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Aliment Pharmacol Ther. 2006 Mar 15;23(6):797-805.

Diverticular disease and migration--the influence of acculturation to a Western lifestyle on diverticular disease.

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1
Department of Surgery, Karolinska Institutet at Danderyd Hospital, Stockholm, Sweden. fredrik.hjern@ds.se

Abstract

BACKGROUND:

Diverticular disease of the colon is more common in the Western world, compared with non-Western countries.

AIM:

To investigate the risk of diverticular disease in immigrants of diverse ethnicity and in different phases of acculturation.

METHODS:

Socio-demographic indicators and the risk of diverticular disease were investigated. The study population was a prospectively followed national cohort of 4 million residents born between 1925 and 1965. Risk ratios (RRs) of hospital admissions and deaths because of diverticular disease and acute diverticulitis from 1991 through 2000 were calculated.

RESULTS:

The risk of hospital admission because of diverticular disease, after adjustment for age, sex and socio-economic indicators, was lower in non-Western immigrants (RRs = 0.5-0.7) compared with natives and the risk increased with time after the settlement. Women of all origins had a higher risk compared with men (RR = 1.5). This sex-difference increased with age (P < 0.001). Socio-economic status, residency or housing situation were not risk factors.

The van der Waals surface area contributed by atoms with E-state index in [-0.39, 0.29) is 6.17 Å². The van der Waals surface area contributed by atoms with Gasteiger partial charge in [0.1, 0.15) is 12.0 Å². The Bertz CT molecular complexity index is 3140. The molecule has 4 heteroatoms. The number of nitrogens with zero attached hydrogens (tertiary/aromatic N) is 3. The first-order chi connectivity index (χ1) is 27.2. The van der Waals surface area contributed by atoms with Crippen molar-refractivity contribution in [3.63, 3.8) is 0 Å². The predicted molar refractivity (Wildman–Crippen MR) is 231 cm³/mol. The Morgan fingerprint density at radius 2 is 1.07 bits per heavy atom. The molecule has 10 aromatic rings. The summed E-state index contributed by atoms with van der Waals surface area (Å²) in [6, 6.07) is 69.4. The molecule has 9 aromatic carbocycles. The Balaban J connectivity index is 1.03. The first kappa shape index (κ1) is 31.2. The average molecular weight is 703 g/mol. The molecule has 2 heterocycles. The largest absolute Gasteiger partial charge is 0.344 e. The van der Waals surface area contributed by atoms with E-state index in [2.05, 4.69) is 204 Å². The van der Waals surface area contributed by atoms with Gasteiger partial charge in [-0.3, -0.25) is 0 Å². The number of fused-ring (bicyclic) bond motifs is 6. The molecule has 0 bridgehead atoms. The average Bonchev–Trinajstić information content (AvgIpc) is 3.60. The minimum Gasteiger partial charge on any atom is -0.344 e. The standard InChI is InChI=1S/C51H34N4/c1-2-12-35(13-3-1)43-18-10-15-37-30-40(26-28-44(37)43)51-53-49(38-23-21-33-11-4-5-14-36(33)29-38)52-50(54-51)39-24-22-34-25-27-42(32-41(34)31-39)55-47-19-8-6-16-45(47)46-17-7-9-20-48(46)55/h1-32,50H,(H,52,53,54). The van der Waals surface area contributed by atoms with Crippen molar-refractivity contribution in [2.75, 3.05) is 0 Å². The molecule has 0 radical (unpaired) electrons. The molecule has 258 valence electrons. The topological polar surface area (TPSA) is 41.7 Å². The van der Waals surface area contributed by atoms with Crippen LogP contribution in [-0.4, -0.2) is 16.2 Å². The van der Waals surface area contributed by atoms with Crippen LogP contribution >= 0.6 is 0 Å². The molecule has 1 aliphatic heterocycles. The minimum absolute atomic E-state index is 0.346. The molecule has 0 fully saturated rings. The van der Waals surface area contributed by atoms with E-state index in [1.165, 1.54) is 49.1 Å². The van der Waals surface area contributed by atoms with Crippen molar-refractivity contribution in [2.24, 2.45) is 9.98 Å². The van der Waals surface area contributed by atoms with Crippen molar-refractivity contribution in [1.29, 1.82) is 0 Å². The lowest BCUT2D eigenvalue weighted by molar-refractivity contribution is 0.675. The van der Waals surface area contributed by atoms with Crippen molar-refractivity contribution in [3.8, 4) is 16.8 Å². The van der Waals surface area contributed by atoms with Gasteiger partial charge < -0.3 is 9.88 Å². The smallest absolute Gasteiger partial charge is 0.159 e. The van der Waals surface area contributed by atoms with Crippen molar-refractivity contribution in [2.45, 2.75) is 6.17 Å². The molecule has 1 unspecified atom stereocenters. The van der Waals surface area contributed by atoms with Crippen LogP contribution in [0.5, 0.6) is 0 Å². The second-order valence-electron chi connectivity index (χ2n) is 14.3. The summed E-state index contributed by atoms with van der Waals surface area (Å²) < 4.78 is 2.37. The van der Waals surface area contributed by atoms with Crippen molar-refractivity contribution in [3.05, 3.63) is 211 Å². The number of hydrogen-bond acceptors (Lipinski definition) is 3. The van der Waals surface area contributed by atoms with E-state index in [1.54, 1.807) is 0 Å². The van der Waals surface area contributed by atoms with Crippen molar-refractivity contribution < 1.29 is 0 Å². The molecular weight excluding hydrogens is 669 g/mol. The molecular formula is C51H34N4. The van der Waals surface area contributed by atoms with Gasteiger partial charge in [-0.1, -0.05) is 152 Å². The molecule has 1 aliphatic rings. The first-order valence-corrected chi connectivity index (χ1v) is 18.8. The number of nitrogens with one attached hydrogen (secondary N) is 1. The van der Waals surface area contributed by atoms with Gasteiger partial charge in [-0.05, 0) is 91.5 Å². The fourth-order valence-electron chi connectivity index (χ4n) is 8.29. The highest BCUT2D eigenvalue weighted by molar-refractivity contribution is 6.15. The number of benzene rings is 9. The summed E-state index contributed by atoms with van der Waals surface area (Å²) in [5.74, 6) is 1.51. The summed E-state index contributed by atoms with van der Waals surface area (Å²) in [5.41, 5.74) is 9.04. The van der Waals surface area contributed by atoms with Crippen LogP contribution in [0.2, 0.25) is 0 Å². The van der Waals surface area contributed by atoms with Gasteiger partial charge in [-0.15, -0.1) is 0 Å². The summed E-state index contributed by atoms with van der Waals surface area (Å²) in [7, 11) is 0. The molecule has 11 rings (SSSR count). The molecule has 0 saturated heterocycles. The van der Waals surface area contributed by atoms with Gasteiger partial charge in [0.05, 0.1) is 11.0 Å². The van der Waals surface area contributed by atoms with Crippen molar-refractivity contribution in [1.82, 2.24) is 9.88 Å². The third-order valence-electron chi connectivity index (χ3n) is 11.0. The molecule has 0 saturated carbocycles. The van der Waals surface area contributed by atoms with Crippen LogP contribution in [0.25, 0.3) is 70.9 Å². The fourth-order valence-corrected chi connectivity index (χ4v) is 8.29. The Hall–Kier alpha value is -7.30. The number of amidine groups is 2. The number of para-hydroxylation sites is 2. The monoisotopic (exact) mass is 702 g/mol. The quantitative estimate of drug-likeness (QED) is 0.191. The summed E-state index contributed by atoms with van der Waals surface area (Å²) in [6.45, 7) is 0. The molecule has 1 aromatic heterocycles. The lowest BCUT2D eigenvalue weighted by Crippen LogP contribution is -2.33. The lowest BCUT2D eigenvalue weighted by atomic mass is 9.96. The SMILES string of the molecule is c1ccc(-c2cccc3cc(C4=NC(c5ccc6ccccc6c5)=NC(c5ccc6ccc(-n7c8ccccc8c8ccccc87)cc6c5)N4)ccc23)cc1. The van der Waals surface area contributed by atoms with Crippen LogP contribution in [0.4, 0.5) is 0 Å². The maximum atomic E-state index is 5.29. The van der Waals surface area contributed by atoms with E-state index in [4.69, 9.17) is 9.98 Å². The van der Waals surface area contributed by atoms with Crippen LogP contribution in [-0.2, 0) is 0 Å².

CONCLUSION:

This population-based study found that immigrants from non-Westernized countries had lower relative risks for hospitalization because of diverticular disease than natives, but the risk increased during a relatively short period of time after settlement. Diverticular disease of the colon appears to be an acquired disorder and acculturation to a Western lifestyle has an impact on the risk.

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